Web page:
Another stress of this massive growth is on the Universities themselves. They are trying to educate 5 times as many students as 10 years ago. This means huge infrastructure development, which is actually China’s strong suit, but also finding a lot of qualified teachers, which is more problematic. The salient background is that Universities in China were essentially shut down for 10 years during the Cultural Revolution. In addition to the fact that schools were producing no new graduates and scholarship was curtailed, many of the well-educated fled the country or were persecuted.
Add to that a relatively low level of educational opportunity for people of professor age (35-60), and the effect of political considerations on academic promotions, and you have a recipe for teacher shortage. Anecdotally my experience testifies to this. In the only academic field I have a right to judge, English, It’s not uncommon to find professors who barely speak the language, the best students are usually far better.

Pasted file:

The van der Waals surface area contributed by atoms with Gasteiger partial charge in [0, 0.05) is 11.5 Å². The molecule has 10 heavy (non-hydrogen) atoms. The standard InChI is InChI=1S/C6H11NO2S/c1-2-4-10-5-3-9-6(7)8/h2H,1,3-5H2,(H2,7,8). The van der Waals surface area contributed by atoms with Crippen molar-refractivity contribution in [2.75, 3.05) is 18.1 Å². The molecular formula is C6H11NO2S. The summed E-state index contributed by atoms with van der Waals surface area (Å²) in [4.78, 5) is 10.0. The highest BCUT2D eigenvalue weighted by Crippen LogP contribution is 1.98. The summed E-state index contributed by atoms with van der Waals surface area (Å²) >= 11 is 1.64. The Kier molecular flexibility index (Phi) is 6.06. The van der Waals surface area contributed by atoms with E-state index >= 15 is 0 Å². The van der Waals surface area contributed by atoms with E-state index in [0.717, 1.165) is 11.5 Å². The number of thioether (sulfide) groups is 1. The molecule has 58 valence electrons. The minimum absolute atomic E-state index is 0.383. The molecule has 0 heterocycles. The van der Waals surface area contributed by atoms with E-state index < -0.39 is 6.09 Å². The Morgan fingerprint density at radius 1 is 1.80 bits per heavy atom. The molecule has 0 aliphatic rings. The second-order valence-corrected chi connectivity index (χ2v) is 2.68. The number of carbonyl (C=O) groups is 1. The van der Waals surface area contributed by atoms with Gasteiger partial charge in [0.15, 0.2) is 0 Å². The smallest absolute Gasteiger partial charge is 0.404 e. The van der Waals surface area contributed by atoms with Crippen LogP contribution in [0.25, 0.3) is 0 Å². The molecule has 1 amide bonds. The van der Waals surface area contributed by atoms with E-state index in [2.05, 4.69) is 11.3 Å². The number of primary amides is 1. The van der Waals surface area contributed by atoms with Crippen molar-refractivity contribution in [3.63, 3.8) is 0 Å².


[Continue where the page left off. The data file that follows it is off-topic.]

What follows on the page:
REFORM. I usually end my personal soapboxing on Chinese education with a suggestion that it’s ripe for reform. For one, the government is already spending a bunch of money on it, and they know their weaknesses. On the teacher shortage for example, there is a huge push to fill the expertise gap by encouraging professors to spend time abroad at foreign Universities. My job is in fact part of this; I give professors a brush up on English before a stint abroad.
In addition, the social climate is right. It’s not an overtly political topic and so permissible to debate, and it’s such a fundamental part of so many people’s lives that there is broad interest. The result is that education is one of the few policy topics where there is actually something like a real public debate.
The college entrance examination for instance, is heavily criticized. In fact, a University just opened in Shenzhen under the auspices of the provincial government there that is acting outside the purview of the central Ministry of Education in an explicit protest of the stringency of the college entrance exam. I think there’s more to come.